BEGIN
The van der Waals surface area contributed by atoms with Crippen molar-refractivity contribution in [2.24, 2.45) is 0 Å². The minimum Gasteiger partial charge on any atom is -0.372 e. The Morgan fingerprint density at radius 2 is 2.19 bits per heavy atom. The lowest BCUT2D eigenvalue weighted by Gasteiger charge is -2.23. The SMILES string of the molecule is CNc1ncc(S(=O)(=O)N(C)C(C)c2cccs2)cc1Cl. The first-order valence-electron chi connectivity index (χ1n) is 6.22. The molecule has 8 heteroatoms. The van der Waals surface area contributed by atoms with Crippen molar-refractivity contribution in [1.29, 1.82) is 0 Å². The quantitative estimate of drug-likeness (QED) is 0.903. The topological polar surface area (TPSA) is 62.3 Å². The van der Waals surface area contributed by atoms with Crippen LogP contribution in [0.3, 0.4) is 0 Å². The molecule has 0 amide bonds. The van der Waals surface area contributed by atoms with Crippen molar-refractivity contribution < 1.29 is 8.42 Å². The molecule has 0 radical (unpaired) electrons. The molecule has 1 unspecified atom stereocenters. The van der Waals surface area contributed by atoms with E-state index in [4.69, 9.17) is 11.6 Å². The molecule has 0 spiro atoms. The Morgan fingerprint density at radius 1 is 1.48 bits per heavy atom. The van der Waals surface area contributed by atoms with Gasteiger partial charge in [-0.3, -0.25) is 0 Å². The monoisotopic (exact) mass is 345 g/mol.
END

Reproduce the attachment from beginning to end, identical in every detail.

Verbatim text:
The van der Waals surface area contributed by atoms with Crippen molar-refractivity contribution in [2.24, 2.45) is 0 Å². The minimum Gasteiger partial charge on any atom is -0.372 e. The Morgan fingerprint density at radius 2 is 2.19 bits per heavy atom. The lowest BCUT2D eigenvalue weighted by Gasteiger charge is -2.23. The SMILES string of the molecule is CNc1ncc(S(=O)(=O)N(C)C(C)c2cccs2)cc1Cl. The first-order valence-electron chi connectivity index (χ1n) is 6.22. The molecule has 8 heteroatoms. The van der Waals surface area contributed by atoms with Crippen molar-refractivity contribution in [1.29, 1.82) is 0 Å². The quantitative estimate of drug-likeness (QED) is 0.903. The topological polar surface area (TPSA) is 62.3 Å². The van der Waals surface area contributed by atoms with Crippen LogP contribution in [0.3, 0.4) is 0 Å². The molecule has 0 amide bonds. The van der Waals surface area contributed by atoms with Crippen molar-refractivity contribution < 1.29 is 8.42 Å². The molecule has 0 radical (unpaired) electrons. The molecule has 1 unspecified atom stereocenters. The van der Waals surface area contributed by atoms with E-state index in [4.69, 9.17) is 11.6 Å². The molecule has 0 spiro atoms. The Morgan fingerprint density at radius 1 is 1.48 bits per heavy atom. The van der Waals surface area contributed by atoms with Gasteiger partial charge in [-0.3, -0.25) is 0 Å². The monoisotopic (exact) mass is 345 g/mol.